A Beginner’s Guide to Investing in Cryptocurrency

When it comes to your investment options, there are numerous choices as to where you can allocate your spare funds. Investment types include stocks, bonds, real estate, options and derivatives, cryptocurrency and funds. Depending on your appetite for risk some investment types will appeal more than others.

With all the hype surrounding cryptocurrencies in recent years, many people have jumped onto the bandwagon without fully understanding the nature of this investment. If you are looking to diversify your portfolio and venture into the relatively new field of cryptocurrency, then read on for all the information you need to invest wisely.

What Is Cryptocurrency?

Cryptocurrency is a digital form of currency that allows you to buy goods and services or which you can trade for a profit. Cryptography ensures the security of transactions and its decentralized structure allows crypto to operate beyond the control of governments and central authorities.

Unlike physical money, cryptocurrency is not linked to anything of value such as gold or silver and, therefore, has no intrinsic value. This is also why there is such volatility in its value.

This electronic form of money uses a technology known as ‘blockchain’.  Blockchain is an online ledger that records every transaction ever executed and as it is constantly reviewed by a network of computers, it makes it very difficult to hack.

Types of Cryptocurrency

There are currently more than 6,000 types of cryptocurrency with the following five being some of the most popular and widely traded:

·       Bitcoin (BTC): the original and most popular cryptocurrency, Bitcoin was created in 2009 by Satoshi Nakamoto who capped the number of bitcoin to 21 million, making the supply of Bitcoin scarce. It first started trading in July 2010, at around $0.0008 to $0.08 per coin. Today it is worth around $60,000 per coin. Since its creation, Bitcoin has branched off into many other products, such as Bitcoin Cash (BCH) and Bitcoin SV (BSV).

·      Ethereum (ETH): the second-largest cryptocurrency , Ethereum was created in 2014 by Vitalik Buterin and Gavin Wood. Ethereum is the most commonly used blockchain platform worldwide and it has its own cryptocurrency known as Ether. Unlike Bitcoin, Ether’s supply is unlimited, however, a maximum amount of 18 million Ether is issued each year.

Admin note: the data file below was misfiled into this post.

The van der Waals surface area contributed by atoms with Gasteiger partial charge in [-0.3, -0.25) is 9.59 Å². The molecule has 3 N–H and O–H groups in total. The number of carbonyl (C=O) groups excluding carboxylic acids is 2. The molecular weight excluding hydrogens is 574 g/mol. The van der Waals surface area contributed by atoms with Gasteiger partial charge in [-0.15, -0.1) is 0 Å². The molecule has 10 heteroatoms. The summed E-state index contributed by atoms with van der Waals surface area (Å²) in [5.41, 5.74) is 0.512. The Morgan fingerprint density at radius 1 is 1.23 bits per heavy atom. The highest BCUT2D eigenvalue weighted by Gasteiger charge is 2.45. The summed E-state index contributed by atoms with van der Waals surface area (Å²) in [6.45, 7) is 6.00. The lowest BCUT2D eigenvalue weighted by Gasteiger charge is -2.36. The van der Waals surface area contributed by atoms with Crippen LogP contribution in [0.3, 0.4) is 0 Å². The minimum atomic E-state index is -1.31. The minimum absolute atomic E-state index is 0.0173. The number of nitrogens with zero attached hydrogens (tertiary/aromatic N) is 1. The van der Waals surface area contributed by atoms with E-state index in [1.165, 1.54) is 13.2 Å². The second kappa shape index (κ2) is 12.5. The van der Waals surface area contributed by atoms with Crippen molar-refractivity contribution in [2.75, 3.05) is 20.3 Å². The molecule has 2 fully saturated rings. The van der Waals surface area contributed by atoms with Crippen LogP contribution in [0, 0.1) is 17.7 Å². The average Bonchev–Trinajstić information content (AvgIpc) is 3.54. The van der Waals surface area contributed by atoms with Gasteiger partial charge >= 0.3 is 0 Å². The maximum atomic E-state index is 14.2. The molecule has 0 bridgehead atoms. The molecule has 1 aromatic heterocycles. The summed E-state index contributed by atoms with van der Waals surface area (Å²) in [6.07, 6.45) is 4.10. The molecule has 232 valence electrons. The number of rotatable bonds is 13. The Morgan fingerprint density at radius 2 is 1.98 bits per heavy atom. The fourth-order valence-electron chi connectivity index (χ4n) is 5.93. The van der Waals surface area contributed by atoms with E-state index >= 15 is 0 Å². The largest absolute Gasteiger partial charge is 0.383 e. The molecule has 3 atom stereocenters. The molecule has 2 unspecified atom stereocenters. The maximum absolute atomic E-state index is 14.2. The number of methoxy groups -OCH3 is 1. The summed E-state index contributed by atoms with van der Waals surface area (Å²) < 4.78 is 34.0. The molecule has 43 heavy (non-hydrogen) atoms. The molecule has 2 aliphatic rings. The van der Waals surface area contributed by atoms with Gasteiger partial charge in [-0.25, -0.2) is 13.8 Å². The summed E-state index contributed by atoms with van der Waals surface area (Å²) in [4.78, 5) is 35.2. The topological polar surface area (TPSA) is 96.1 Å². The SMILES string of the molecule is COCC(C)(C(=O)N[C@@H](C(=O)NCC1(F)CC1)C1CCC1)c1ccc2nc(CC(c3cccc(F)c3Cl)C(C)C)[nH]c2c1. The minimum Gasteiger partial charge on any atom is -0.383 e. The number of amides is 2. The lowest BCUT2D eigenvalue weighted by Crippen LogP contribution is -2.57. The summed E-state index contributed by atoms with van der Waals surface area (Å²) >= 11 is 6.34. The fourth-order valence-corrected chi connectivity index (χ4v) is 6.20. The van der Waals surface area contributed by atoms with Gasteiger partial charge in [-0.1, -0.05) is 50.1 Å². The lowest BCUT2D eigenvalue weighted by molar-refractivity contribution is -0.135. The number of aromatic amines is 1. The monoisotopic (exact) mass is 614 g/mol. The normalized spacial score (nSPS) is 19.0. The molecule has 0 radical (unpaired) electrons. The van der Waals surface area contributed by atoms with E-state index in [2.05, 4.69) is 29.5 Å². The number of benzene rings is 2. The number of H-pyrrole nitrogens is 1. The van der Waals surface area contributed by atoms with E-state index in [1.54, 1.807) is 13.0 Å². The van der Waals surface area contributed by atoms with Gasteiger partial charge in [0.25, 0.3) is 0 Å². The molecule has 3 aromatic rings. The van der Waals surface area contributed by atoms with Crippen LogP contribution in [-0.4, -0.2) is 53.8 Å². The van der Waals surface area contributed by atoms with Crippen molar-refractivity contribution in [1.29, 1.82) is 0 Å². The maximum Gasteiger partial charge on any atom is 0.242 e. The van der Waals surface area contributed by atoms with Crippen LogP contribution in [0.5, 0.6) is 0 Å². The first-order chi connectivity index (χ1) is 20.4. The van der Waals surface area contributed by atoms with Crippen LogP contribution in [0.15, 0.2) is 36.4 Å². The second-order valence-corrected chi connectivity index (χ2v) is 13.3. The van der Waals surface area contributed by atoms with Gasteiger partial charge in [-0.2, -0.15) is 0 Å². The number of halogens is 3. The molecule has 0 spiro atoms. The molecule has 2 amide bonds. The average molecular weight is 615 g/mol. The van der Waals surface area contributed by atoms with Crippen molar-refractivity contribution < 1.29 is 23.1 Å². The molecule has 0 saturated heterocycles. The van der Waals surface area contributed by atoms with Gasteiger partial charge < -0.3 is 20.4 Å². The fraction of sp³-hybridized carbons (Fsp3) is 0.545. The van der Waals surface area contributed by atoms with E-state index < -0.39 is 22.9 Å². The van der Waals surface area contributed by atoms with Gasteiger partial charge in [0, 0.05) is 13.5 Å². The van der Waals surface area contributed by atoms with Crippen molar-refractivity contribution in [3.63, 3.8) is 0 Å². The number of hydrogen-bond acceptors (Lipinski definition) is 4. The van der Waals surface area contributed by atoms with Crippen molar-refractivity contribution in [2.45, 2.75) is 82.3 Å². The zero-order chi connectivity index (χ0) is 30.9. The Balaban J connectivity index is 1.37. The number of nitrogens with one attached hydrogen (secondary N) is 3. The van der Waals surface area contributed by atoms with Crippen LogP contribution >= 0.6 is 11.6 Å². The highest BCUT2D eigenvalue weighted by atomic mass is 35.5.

·       Litecoin (LTC): created by Charlie Lee in 2009, shortly after Bitcoin, Litecoin is known for its faster transactional time. With new blocks generated every 2.5 minutes, this makes it four times faster than Bitcoin which creates blocks approximately every 10 minutes. Similar to Bitcoin, Litecoin’s supply is capped at 84 million Litecoin tokens.

·       Cardano: Founded in 2015 by Charles Hoskinson, co-founder of Ethereum, Cardano’s cryptocurrency is a digital coin called ADA. It’s supply is limited to 45 billion coins.

·      Tether (USDT): Unlike other cryptocurrencies such as Bitcoin or Litecoin, which are solely virtual in nature. Tether is known as a stablecoin as it is backed by the US Dollar, Euro, and the Chinese Yuan in an effort to keep its valuations free from extreme volatility.

Cryptocurrency accounting can be confusing so it is best to consult a specialist business accounting firm that can advise you on such matters if you do decide to invest.

Is Cryptocurrency a Safe Investment?

There is no doubt that cryptocurrencies offer the potential for remarkable growth, but compared to other options such as investing in stocks, they also come with considerable risk. Some of the main risks posed by cryptocurrency are:

·      Cryptocurrency exchanges are vulnerable to being hacked and security breaches have resulted in significant losses for investors who have had their cryptocurrencies stolen. In February 2014, Japan-based cryptocurrency exchange Mt Gov was targeted by a hacker who stole a large amount of Bitcoin from its customers as well as the company itself. This amounted to roughly $460 million at the time.

·       The fact that the cryptocurrency industry is unregulated and operates without any government oversight may leave it open to regulation in the future, which cracks down on the entire industry. This is especially the case if governments form the view that cryptocurrencies are a threat to financial stability.

·       Cryptocurrency doesn’t physically exist, unlike other tangible assets such as gold, silver or commodities. It has no intrinsic value of its own, only its trading value which makes cryptocurrency a highly speculative investment.

·       Cryptocurrencies are one of the most volatile assets and prices can move dramatically in seconds. Unlike sophisticated investors who have a strong understanding of the market and trends, new investors lack the skills and technology needed and may end up being wiped out by the volatility. In November 2013, Bitcoin went from $3,000 to an all-time high of $23,770.85 on December 17. Conversely, after the World Health Organization announced the Coronavirus pandemic on March 12, 2020, termed ‘Black Thursday’, the value of Bitcoin plunged 40%, from $7,969.90 to $4,776.59.

With the information in this article, you can now make an informed decision as to whether cryptocurrency should form part of your investment strategy.